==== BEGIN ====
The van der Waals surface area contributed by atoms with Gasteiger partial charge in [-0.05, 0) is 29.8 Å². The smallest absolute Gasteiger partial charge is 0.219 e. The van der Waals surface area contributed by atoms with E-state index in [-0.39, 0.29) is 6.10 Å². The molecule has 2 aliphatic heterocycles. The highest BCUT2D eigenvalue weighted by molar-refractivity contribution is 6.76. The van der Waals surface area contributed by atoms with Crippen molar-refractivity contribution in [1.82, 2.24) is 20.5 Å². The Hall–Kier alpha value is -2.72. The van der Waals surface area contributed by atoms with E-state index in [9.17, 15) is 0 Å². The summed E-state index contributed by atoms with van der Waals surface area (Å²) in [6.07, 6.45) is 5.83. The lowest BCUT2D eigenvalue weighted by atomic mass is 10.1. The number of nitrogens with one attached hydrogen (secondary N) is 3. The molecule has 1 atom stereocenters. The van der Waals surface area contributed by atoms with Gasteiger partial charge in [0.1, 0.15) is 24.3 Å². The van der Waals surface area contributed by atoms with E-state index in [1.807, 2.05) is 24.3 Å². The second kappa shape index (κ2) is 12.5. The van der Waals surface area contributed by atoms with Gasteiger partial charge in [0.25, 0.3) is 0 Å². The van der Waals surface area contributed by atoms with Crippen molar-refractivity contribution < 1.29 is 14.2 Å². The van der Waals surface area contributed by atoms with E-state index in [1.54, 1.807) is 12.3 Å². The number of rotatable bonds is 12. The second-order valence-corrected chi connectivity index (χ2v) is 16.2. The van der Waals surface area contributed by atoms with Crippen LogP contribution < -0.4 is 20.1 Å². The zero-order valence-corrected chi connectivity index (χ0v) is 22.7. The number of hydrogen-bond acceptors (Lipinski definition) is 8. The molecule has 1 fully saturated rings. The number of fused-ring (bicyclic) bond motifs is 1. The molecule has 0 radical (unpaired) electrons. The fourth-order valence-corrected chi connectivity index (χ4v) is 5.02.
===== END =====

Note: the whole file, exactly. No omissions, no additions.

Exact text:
The van der Waals surface area contributed by atoms with Gasteiger partial charge in [-0.05, 0) is 29.8 Å². The smallest absolute Gasteiger partial charge is 0.219 e. The van der Waals surface area contributed by atoms with E-state index in [-0.39, 0.29) is 6.10 Å². The molecule has 2 aliphatic heterocycles. The highest BCUT2D eigenvalue weighted by molar-refractivity contribution is 6.76. The van der Waals surface area contributed by atoms with Crippen molar-refractivity contribution in [1.82, 2.24) is 20.5 Å². The Hall–Kier alpha value is -2.72. The van der Waals surface area contributed by atoms with E-state index in [9.17, 15) is 0 Å². The summed E-state index contributed by atoms with van der Waals surface area (Å²) in [6.07, 6.45) is 5.83. The lowest BCUT2D eigenvalue weighted by atomic mass is 10.1. The number of nitrogens with one attached hydrogen (secondary N) is 3. The molecule has 1 atom stereocenters. The van der Waals surface area contributed by atoms with Gasteiger partial charge in [0.1, 0.15) is 24.3 Å². The van der Waals surface area contributed by atoms with E-state index in [1.807, 2.05) is 24.3 Å². The second kappa shape index (κ2) is 12.5. The van der Waals surface area contributed by atoms with Gasteiger partial charge in [0.25, 0.3) is 0 Å². The van der Waals surface area contributed by atoms with Crippen molar-refractivity contribution < 1.29 is 14.2 Å². The van der Waals surface area contributed by atoms with E-state index in [1.54, 1.807) is 12.3 Å². The number of rotatable bonds is 12. The second-order valence-corrected chi connectivity index (χ2v) is 16.2. The van der Waals surface area contributed by atoms with Crippen LogP contribution < -0.4 is 20.1 Å². The zero-order valence-corrected chi connectivity index (χ0v) is 22.7. The number of hydrogen-bond acceptors (Lipinski definition) is 8. The molecule has 1 fully saturated rings. The number of fused-ring (bicyclic) bond motifs is 1. The molecule has 0 radical (unpaired) electrons. The fourth-order valence-corrected chi connectivity index (χ4v) is 5.02.